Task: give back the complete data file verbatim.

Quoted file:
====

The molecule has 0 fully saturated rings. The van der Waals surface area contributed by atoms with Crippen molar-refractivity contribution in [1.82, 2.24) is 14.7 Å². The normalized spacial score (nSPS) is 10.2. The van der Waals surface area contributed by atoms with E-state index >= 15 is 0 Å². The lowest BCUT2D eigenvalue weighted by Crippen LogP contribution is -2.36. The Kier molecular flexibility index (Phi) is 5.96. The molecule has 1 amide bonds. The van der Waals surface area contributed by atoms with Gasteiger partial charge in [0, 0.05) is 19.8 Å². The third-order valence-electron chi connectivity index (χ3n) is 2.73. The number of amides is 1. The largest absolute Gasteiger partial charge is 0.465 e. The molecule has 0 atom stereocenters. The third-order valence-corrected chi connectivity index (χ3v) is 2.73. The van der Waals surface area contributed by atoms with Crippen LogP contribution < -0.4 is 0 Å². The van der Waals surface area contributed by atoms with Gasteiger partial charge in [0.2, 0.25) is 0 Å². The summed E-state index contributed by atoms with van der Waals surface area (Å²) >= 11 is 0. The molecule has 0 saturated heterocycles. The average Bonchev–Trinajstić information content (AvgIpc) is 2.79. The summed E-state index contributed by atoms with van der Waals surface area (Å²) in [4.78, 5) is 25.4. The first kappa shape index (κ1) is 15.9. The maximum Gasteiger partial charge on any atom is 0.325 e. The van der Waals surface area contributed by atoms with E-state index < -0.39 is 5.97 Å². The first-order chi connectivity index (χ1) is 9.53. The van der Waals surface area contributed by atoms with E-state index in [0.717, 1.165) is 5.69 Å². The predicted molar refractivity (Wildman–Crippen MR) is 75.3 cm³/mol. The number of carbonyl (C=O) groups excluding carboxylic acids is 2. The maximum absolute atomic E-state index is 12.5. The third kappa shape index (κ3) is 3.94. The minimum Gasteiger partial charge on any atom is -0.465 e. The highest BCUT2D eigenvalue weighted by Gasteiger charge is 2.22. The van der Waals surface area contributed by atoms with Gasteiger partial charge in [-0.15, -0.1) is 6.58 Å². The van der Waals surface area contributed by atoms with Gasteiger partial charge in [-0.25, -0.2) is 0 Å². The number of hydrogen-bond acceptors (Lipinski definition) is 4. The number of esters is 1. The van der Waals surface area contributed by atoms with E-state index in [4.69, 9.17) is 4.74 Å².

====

The molecule has 0 fully saturated rings. The van der Waals surface area contributed by atoms with Crippen molar-refractivity contribution in [1.82, 2.24) is 14.7 Å². The normalized spacial score (nSPS) is 10.2. The van der Waals surface area contributed by atoms with E-state index >= 15 is 0 Å². The lowest BCUT2D eigenvalue weighted by Crippen LogP contribution is -2.36. The Kier molecular flexibility index (Phi) is 5.96. The molecule has 1 amide bonds. The van der Waals surface area contributed by atoms with Gasteiger partial charge in [0, 0.05) is 19.8 Å². The third-order valence-electron chi connectivity index (χ3n) is 2.73. The number of amides is 1. The largest absolute Gasteiger partial charge is 0.465 e. The molecule has 0 atom stereocenters. The third-order valence-corrected chi connectivity index (χ3v) is 2.73. The van der Waals surface area contributed by atoms with Crippen LogP contribution < -0.4 is 0 Å². The van der Waals surface area contributed by atoms with Gasteiger partial charge in [0.2, 0.25) is 0 Å². The summed E-state index contributed by atoms with van der Waals surface area (Å²) >= 11 is 0. The molecule has 0 saturated heterocycles. The average Bonchev–Trinajstić information content (AvgIpc) is 2.79. The summed E-state index contributed by atoms with van der Waals surface area (Å²) in [4.78, 5) is 25.4. The first kappa shape index (κ1) is 15.9. The maximum Gasteiger partial charge on any atom is 0.325 e. The van der Waals surface area contributed by atoms with E-state index < -0.39 is 5.97 Å². The first-order chi connectivity index (χ1) is 9.53. The van der Waals surface area contributed by atoms with E-state index in [0.717, 1.165) is 5.69 Å². The predicted molar refractivity (Wildman–Crippen MR) is 75.3 cm³/mol. The number of carbonyl (C=O) groups excluding carboxylic acids is 2. The maximum absolute atomic E-state index is 12.5. The third kappa shape index (κ3) is 3.94. The minimum Gasteiger partial charge on any atom is -0.465 e. The highest BCUT2D eigenvalue weighted by Gasteiger charge is 2.22. The van der Waals surface area contributed by atoms with Gasteiger partial charge in [-0.15, -0.1) is 6.58 Å². The van der Waals surface area contributed by atoms with Gasteiger partial charge in [-0.25, -0.2) is 0 Å². The number of hydrogen-bond acceptors (Lipinski definition) is 4. The number of esters is 1. The van der Waals surface area contributed by atoms with E-state index in [4.69, 9.17) is 4.74 Å².